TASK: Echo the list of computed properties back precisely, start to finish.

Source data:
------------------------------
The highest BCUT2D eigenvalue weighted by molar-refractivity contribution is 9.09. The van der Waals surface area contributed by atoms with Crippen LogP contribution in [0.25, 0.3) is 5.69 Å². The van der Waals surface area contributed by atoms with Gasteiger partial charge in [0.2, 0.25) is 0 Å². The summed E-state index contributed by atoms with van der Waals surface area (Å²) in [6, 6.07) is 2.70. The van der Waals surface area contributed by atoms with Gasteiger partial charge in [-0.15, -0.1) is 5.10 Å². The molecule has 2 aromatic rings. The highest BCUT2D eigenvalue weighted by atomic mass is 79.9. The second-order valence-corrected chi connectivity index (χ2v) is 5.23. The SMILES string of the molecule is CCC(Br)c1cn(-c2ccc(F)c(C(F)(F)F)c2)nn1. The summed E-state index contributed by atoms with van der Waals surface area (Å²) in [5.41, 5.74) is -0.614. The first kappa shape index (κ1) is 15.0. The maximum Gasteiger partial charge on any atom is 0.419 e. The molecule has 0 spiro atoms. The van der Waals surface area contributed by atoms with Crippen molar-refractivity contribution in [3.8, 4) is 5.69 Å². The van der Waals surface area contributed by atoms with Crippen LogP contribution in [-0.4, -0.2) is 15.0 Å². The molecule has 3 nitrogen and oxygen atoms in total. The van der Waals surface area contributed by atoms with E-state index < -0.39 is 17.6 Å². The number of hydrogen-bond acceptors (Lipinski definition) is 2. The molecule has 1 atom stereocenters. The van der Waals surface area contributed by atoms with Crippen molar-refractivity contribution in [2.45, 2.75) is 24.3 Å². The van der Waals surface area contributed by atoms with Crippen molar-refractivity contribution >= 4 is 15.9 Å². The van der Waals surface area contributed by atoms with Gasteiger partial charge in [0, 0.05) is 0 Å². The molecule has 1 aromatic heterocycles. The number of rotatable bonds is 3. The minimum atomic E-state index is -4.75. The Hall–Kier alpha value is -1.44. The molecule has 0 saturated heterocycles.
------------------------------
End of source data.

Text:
The highest BCUT2D eigenvalue weighted by molar-refractivity contribution is 9.09. The van der Waals surface area contributed by atoms with Crippen LogP contribution in [0.25, 0.3) is 5.69 Å². The van der Waals surface area contributed by atoms with Gasteiger partial charge in [0.2, 0.25) is 0 Å². The summed E-state index contributed by atoms with van der Waals surface area (Å²) in [6, 6.07) is 2.70. The van der Waals surface area contributed by atoms with Gasteiger partial charge in [-0.15, -0.1) is 5.10 Å². The molecule has 2 aromatic rings. The highest BCUT2D eigenvalue weighted by atomic mass is 79.9. The second-order valence-corrected chi connectivity index (χ2v) is 5.23. The SMILES string of the molecule is CCC(Br)c1cn(-c2ccc(F)c(C(F)(F)F)c2)nn1. The summed E-state index contributed by atoms with van der Waals surface area (Å²) in [5.41, 5.74) is -0.614. The first kappa shape index (κ1) is 15.0. The maximum Gasteiger partial charge on any atom is 0.419 e. The molecule has 0 spiro atoms. The van der Waals surface area contributed by atoms with Crippen molar-refractivity contribution in [3.8, 4) is 5.69 Å². The van der Waals surface area contributed by atoms with Crippen LogP contribution in [-0.4, -0.2) is 15.0 Å². The molecule has 3 nitrogen and oxygen atoms in total. The van der Waals surface area contributed by atoms with E-state index < -0.39 is 17.6 Å². The number of hydrogen-bond acceptors (Lipinski definition) is 2. The molecule has 1 atom stereocenters. The van der Waals surface area contributed by atoms with Crippen molar-refractivity contribution in [2.45, 2.75) is 24.3 Å². The van der Waals surface area contributed by atoms with Crippen molar-refractivity contribution >= 4 is 15.9 Å². The van der Waals surface area contributed by atoms with Gasteiger partial charge in [0, 0.05) is 0 Å². The molecule has 1 aromatic heterocycles. The number of rotatable bonds is 3. The minimum atomic E-state index is -4.75. The Hall–Kier alpha value is -1.44. The molecule has 0 saturated heterocycles.